The Boston Community Kwanzaa Committee is now approaching its 38th anniversary in preparation to the upcoming2014—2015 Kwanzaa celebration. We have seen the celebration grow tremendously through the years in the City of Boston as hundreds of people of Afrikan descent come out to celebrate our culture and heritage along with the multitudes who celebrate in their homes. Kwanzaa revolves around the nation building concept of the Nguzo Saba (seven principles). The celebration is a beautiful experience, but the most important component that needs more focus and energy is the amount of work needed to be done throughout the year starting from January 2nd through December 25th. At every Kwanzaa Celebration there is a declaration that “we must build a nation within a nation by living the true spirit of Kwanzaa 365 days of the year.” Embracing this declaration, the Boston Community Kwanzaa Committee has taken on the challenge by establishing what has been named the “Harambee Food Source!“ It is a well-known fact that hard times are upon us and many of our people are struggle to put fresh vegetables and other food on the table for their families. In that regard, the Boston Community Kwanzaa Committee, which is composed of approximately twenty organizations from our community have established a valuable collaboration with Fair Foods Inc. In that collaboration, Fair Foods Inc. provides fresh fruit and vegetables, while the Boston Community Kwanzaa Committee as the sponsoring group is responsible for the food distribution site and supplying the man/woman power for distribution... Continue reading →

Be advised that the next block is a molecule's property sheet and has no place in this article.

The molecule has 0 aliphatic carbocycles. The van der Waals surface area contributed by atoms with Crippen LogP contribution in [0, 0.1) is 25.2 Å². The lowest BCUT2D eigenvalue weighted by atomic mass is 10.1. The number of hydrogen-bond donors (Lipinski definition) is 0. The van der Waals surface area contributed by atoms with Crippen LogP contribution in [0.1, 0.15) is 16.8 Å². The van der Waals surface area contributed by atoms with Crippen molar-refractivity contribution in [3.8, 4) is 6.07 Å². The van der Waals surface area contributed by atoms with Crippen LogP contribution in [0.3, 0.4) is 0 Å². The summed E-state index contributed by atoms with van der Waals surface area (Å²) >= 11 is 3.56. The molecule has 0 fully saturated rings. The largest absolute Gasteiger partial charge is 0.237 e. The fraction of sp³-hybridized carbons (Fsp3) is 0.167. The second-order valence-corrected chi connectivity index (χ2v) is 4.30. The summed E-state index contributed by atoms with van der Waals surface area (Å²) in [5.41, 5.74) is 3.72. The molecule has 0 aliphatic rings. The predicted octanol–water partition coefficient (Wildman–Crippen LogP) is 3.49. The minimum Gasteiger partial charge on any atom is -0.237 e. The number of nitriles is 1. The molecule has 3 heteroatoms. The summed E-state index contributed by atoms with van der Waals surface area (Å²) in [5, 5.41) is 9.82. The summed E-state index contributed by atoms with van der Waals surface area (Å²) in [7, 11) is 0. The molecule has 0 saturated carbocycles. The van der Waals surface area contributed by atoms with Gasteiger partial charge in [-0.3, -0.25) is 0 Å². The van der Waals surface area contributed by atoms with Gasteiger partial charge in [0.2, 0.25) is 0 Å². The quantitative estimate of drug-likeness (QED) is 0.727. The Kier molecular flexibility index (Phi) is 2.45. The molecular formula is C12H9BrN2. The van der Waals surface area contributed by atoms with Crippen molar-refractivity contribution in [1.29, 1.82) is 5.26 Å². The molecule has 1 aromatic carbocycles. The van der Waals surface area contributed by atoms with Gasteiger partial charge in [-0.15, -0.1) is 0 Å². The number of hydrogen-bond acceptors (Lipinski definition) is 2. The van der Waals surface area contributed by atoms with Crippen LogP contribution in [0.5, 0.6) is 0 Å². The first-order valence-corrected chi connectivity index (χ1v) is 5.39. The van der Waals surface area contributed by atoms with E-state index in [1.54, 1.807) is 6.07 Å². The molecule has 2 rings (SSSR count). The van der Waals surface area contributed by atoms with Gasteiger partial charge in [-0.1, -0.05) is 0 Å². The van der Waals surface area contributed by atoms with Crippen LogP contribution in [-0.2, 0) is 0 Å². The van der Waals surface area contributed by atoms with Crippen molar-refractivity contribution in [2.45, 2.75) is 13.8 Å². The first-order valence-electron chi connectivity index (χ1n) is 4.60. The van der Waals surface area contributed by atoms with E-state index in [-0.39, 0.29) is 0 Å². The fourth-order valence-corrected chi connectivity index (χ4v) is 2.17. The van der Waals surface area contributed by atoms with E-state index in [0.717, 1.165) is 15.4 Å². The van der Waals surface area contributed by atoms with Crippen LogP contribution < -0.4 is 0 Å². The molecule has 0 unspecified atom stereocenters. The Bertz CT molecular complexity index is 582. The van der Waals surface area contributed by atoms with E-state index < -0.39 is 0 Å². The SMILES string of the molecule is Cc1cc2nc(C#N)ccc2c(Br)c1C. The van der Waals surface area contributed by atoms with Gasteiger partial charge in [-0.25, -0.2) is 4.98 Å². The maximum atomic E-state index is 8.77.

Picture from New York Times March 16, 2014 Recently the annual Boston Saint Patricks Day celebration was held. You had the traditional “breakfast” and parade with an undercurrent of discord. One such element of tension revolved around whether the gay community should be allowed to participate in the parade. That was a controversy in which many had no interest in. However, what was somewhat interesting was the little “tiff” about who should host/moderate the “breakfast” that was held. Traditionally both events have been run by and held in the historically Irish stronghold of South Boston. The host presiding over the event has been a white male and state senator who presided over that district. An example would be former State Senator William Bulger, Whitey Bulger’s brother, who ran the show for many years. Ironically there was a void last year when former State Senator Jack Hart stepped down and then district city councilor William Linehan filled in. Now fast forward to 2014. An Afrikan/Black woman, then State Representative Linda Dorcena-Forry ran for the state senate seat and won. Of course the question was raised as to who would now host the “breakfast?” While discussion revolved around what white male should take on the role, Dorcena-Forry declared that her ascendancy meant she should have the right to host. William Linehan wanted to return, but Ms. Dorcena-Forry prevailed. Now was this a victory for the Afrikan/Black community? Absolutely NOT! There has been a lot of talk about the “new Boston.” The... Continue reading →